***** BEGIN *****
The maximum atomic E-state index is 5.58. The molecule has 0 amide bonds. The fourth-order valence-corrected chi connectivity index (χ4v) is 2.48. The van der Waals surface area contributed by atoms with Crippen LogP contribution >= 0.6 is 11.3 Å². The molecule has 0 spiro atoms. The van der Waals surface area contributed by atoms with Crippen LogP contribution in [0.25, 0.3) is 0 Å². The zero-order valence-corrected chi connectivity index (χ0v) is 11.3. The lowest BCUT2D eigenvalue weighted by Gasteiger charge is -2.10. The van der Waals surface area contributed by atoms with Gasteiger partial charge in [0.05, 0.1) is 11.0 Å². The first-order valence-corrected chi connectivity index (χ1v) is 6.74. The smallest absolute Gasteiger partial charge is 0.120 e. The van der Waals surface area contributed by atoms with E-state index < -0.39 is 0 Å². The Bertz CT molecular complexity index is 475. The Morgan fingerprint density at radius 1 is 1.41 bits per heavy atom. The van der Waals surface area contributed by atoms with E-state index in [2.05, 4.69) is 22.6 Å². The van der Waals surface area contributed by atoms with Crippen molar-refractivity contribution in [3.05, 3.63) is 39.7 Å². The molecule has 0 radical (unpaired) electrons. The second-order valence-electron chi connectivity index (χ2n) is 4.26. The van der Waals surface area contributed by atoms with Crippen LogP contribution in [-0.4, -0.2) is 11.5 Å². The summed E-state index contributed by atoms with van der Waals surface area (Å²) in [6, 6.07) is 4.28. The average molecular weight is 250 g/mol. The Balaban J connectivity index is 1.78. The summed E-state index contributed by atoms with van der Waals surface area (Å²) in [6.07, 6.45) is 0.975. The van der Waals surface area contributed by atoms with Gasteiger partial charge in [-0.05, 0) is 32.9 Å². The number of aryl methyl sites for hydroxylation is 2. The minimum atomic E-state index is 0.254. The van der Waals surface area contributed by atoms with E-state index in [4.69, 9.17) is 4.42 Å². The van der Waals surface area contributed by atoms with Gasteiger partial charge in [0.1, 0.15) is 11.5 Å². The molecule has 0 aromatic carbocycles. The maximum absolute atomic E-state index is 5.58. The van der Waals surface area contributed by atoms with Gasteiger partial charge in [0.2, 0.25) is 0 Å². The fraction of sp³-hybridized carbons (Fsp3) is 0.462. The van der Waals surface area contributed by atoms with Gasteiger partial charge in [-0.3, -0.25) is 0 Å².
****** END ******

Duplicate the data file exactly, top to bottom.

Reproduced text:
The maximum atomic E-state index is 5.58. The molecule has 0 amide bonds. The fourth-order valence-corrected chi connectivity index (χ4v) is 2.48. The van der Waals surface area contributed by atoms with Crippen LogP contribution >= 0.6 is 11.3 Å². The molecule has 0 spiro atoms. The van der Waals surface area contributed by atoms with Crippen LogP contribution in [0.25, 0.3) is 0 Å². The zero-order valence-corrected chi connectivity index (χ0v) is 11.3. The lowest BCUT2D eigenvalue weighted by Gasteiger charge is -2.10. The van der Waals surface area contributed by atoms with Gasteiger partial charge in [0.05, 0.1) is 11.0 Å². The first-order valence-corrected chi connectivity index (χ1v) is 6.74. The smallest absolute Gasteiger partial charge is 0.120 e. The van der Waals surface area contributed by atoms with E-state index < -0.39 is 0 Å². The Bertz CT molecular complexity index is 475. The Morgan fingerprint density at radius 1 is 1.41 bits per heavy atom. The van der Waals surface area contributed by atoms with E-state index in [2.05, 4.69) is 22.6 Å². The van der Waals surface area contributed by atoms with Crippen molar-refractivity contribution in [3.05, 3.63) is 39.7 Å². The molecule has 0 radical (unpaired) electrons. The second-order valence-electron chi connectivity index (χ2n) is 4.26. The van der Waals surface area contributed by atoms with Crippen LogP contribution in [-0.4, -0.2) is 11.5 Å². The summed E-state index contributed by atoms with van der Waals surface area (Å²) in [6, 6.07) is 4.28. The average molecular weight is 250 g/mol. The Balaban J connectivity index is 1.78. The summed E-state index contributed by atoms with van der Waals surface area (Å²) in [6.07, 6.45) is 0.975. The van der Waals surface area contributed by atoms with Gasteiger partial charge in [-0.05, 0) is 32.9 Å². The number of aryl methyl sites for hydroxylation is 2. The minimum atomic E-state index is 0.254. The van der Waals surface area contributed by atoms with E-state index in [4.69, 9.17) is 4.42 Å². The van der Waals surface area contributed by atoms with Gasteiger partial charge in [0.1, 0.15) is 11.5 Å². The molecule has 0 aromatic carbocycles. The maximum absolute atomic E-state index is 5.58. The van der Waals surface area contributed by atoms with Gasteiger partial charge in [0.2, 0.25) is 0 Å². The fraction of sp³-hybridized carbons (Fsp3) is 0.462. The van der Waals surface area contributed by atoms with Gasteiger partial charge in [-0.3, -0.25) is 0 Å².